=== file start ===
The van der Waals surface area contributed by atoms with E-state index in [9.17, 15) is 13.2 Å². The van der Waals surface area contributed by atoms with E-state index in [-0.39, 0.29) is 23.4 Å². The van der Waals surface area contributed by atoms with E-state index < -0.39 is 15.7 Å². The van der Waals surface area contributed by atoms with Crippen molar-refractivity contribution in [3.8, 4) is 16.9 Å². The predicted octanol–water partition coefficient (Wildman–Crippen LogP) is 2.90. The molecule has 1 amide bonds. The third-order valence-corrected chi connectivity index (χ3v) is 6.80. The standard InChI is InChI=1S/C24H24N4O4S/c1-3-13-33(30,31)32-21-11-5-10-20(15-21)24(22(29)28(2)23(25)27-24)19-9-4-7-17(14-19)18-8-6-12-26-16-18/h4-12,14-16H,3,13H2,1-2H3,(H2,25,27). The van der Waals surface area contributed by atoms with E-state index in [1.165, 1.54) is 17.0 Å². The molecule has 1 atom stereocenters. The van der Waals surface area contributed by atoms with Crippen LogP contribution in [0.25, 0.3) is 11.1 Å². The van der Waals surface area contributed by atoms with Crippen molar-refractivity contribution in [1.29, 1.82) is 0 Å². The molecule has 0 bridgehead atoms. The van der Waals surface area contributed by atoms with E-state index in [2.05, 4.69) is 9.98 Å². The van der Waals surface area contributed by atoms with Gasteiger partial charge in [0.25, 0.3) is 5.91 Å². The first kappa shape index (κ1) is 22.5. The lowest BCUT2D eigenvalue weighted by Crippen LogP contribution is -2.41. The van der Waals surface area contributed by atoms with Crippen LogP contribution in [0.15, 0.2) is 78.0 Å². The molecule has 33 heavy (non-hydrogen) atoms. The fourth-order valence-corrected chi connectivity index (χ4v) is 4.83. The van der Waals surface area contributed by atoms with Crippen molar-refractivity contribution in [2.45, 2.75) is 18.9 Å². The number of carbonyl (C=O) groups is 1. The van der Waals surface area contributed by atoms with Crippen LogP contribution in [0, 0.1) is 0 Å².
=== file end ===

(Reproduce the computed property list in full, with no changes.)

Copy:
The van der Waals surface area contributed by atoms with E-state index in [9.17, 15) is 13.2 Å². The van der Waals surface area contributed by atoms with E-state index in [-0.39, 0.29) is 23.4 Å². The van der Waals surface area contributed by atoms with E-state index < -0.39 is 15.7 Å². The van der Waals surface area contributed by atoms with Crippen molar-refractivity contribution in [3.8, 4) is 16.9 Å². The predicted octanol–water partition coefficient (Wildman–Crippen LogP) is 2.90. The molecule has 1 amide bonds. The third-order valence-corrected chi connectivity index (χ3v) is 6.80. The standard InChI is InChI=1S/C24H24N4O4S/c1-3-13-33(30,31)32-21-11-5-10-20(15-21)24(22(29)28(2)23(25)27-24)19-9-4-7-17(14-19)18-8-6-12-26-16-18/h4-12,14-16H,3,13H2,1-2H3,(H2,25,27). The van der Waals surface area contributed by atoms with E-state index in [1.165, 1.54) is 17.0 Å². The molecule has 1 atom stereocenters. The van der Waals surface area contributed by atoms with Crippen LogP contribution in [0.25, 0.3) is 11.1 Å². The van der Waals surface area contributed by atoms with Crippen molar-refractivity contribution in [1.29, 1.82) is 0 Å². The molecule has 0 bridgehead atoms. The van der Waals surface area contributed by atoms with E-state index in [2.05, 4.69) is 9.98 Å². The van der Waals surface area contributed by atoms with Gasteiger partial charge in [0.25, 0.3) is 5.91 Å². The first kappa shape index (κ1) is 22.5. The lowest BCUT2D eigenvalue weighted by Crippen LogP contribution is -2.41. The van der Waals surface area contributed by atoms with Crippen LogP contribution in [0.15, 0.2) is 78.0 Å². The molecule has 33 heavy (non-hydrogen) atoms. The fourth-order valence-corrected chi connectivity index (χ4v) is 4.83. The van der Waals surface area contributed by atoms with Crippen molar-refractivity contribution in [2.45, 2.75) is 18.9 Å². The number of carbonyl (C=O) groups is 1. The van der Waals surface area contributed by atoms with Crippen LogP contribution in [0, 0.1) is 0 Å².